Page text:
Considering follow-up costs, new shop owners should think carefully about what they require now and possibly in the future. Since WooCommerce is a fairly open system, offering a (tempting) selection of extensions, WordPress users should plan thoroughly and with foresight. It’s worth taking into account that when choosing a paid plugin, you can sometimes get it wrong and waste money on an integration you don’t really need.

Also keep in mind that time is an important factor for calculating costs. If you invest too much time and energy in the technology of an ecommerce platform (WooCommerce is particularly time-intensive), sales and the objective of creating a solid promotional strategy for your store (including SEO, content marketing, social media activities, etc.) may suffer. And what may appear easy to handle by yourself at the start, may soon become daunting and harder todelegate at a later stage.

Various factors can put a strain on the budget. That's why it’s hard to give a general answer as to whether Shopify or WooCommerce is the more cost-effective shope system in the long run. Shopify charges include tariffs and transaction fees, while WooCommerce may incur hiddenextra charges to cover extensions.

Maintenance, security, and support

In terms of maintenance, Shopify plays to its strengths as a SaaS solution (Software as Service solution). A Shopify webshop is stored in the cloud. Hosting, maintenance, and security measures are taken care of by the system provider. Support is provided but is restricted to a single provider and clearly defined contact persons.

WooCommerce is considered a more time-intensive ecommerce platform when it comes to maintenance, support, and security. That’s because of its distinctly modular character. You’ll be keeping an eye on the entire package, plugins, and extensions and maintain various security and software updates. In return, however, you gain access to comprehensive setting and control options – an advantage for shop owners who prefer to be responsible for the maintenance and security of their online shops.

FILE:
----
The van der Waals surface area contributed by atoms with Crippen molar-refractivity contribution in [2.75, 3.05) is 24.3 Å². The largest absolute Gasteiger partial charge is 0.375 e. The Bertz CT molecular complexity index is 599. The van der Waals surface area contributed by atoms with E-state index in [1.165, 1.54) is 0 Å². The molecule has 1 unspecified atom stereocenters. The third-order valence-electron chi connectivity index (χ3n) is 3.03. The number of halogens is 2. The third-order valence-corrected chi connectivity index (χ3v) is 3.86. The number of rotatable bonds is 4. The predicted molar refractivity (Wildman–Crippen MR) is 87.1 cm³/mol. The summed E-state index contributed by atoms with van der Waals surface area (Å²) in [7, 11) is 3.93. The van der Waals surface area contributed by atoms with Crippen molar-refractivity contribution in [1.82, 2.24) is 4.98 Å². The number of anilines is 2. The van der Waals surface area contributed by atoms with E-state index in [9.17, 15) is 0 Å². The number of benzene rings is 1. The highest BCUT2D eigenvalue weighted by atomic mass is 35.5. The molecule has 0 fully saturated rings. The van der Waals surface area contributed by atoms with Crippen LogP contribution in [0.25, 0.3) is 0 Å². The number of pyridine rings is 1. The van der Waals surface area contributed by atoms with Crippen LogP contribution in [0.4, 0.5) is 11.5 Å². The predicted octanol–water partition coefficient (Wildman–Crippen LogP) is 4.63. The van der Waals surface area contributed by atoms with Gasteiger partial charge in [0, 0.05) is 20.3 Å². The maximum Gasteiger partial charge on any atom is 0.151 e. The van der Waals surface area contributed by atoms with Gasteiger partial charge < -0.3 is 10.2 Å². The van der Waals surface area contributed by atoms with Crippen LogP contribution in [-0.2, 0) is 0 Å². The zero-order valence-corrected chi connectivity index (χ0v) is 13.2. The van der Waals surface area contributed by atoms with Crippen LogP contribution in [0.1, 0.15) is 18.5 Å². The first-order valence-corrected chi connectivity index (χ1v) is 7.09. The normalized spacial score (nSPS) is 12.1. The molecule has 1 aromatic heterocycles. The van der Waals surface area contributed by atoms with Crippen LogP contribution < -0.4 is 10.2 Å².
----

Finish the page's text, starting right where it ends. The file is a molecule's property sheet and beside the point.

Specialist security updates are particularly important for WooCommerce, because WordPress is a common target of hackers due to its popularity. Individual modules are not exactly well-coordinated which could be viewed as another disadvantage when it comes to security, support, and maintenance. In addition, security problems, conflicts, and malfunctions can occur between modules from different manufacturers. In case of destructive bugs, you may need to reach out to several contacts or be left waiting for an update. However, special plugins help to reduce the security risks associated with a WordPress account.

When running a WooCommerce shop, additional maintenance efforts and security issues can also arise from the fact that an extension is no longer being developed. Shopify customers may well experience something similar, but added software is the exception rather than the rule with an all-in-one solution. Maintenance and security issues due to discontinued plugins are rare.

WooCommerce users in particular are well advised to carefully compile their plugin portfolio in terms of security, support, and maintenance. Proven tools that have been on the market for a long time, are accompanied by an active user forum, and provide broad support are preferred. A stricter selection also simplifies the operation of the web shop and increases the efficiency of sales activities.

Tip

WooCommerce users can get extensive support in the areas of installation, maintenance, and security. For example, there are service packages from cloud providers that take care of WooCommerce Hosting.

The pros and cons of eCommerce platforms

WooCommerce: Advantages Shopify: Advantages
Cost-effective store system (basic version) All-round carefree package with all important services for eCommerce
WooCommerce plugin is easy to use Low entry barriers (easy to use for beginners)